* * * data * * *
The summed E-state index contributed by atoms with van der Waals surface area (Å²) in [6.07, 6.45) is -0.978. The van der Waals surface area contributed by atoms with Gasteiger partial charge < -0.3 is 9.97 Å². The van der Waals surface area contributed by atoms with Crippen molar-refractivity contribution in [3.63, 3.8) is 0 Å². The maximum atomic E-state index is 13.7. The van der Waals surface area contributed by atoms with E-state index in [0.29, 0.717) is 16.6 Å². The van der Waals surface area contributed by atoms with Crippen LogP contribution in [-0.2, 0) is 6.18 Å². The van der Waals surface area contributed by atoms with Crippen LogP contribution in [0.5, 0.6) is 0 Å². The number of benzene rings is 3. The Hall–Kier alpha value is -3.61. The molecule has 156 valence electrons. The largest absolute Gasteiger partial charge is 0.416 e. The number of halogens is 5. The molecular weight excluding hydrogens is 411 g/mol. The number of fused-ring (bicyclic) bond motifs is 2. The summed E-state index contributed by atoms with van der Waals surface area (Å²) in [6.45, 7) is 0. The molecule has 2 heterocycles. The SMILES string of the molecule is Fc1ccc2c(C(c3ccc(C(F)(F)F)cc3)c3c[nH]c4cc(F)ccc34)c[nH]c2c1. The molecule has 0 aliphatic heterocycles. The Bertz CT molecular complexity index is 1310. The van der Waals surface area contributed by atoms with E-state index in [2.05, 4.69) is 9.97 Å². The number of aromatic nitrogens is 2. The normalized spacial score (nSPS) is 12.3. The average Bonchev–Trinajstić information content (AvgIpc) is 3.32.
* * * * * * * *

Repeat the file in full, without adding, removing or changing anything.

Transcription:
The summed E-state index contributed by atoms with van der Waals surface area (Å²) in [6.07, 6.45) is -0.978. The van der Waals surface area contributed by atoms with Gasteiger partial charge < -0.3 is 9.97 Å². The van der Waals surface area contributed by atoms with Crippen molar-refractivity contribution in [3.63, 3.8) is 0 Å². The maximum atomic E-state index is 13.7. The van der Waals surface area contributed by atoms with E-state index in [0.29, 0.717) is 16.6 Å². The van der Waals surface area contributed by atoms with Crippen LogP contribution in [-0.2, 0) is 6.18 Å². The van der Waals surface area contributed by atoms with Crippen LogP contribution in [0.5, 0.6) is 0 Å². The number of benzene rings is 3. The Hall–Kier alpha value is -3.61. The molecule has 156 valence electrons. The largest absolute Gasteiger partial charge is 0.416 e. The number of halogens is 5. The molecular weight excluding hydrogens is 411 g/mol. The number of fused-ring (bicyclic) bond motifs is 2. The summed E-state index contributed by atoms with van der Waals surface area (Å²) in [6.45, 7) is 0. The molecule has 2 heterocycles. The SMILES string of the molecule is Fc1ccc2c(C(c3ccc(C(F)(F)F)cc3)c3c[nH]c4cc(F)ccc34)c[nH]c2c1. The molecule has 0 aliphatic heterocycles. The Bertz CT molecular complexity index is 1310. The van der Waals surface area contributed by atoms with E-state index in [2.05, 4.69) is 9.97 Å². The number of aromatic nitrogens is 2. The normalized spacial score (nSPS) is 12.3. The average Bonchev–Trinajstić information content (AvgIpc) is 3.32.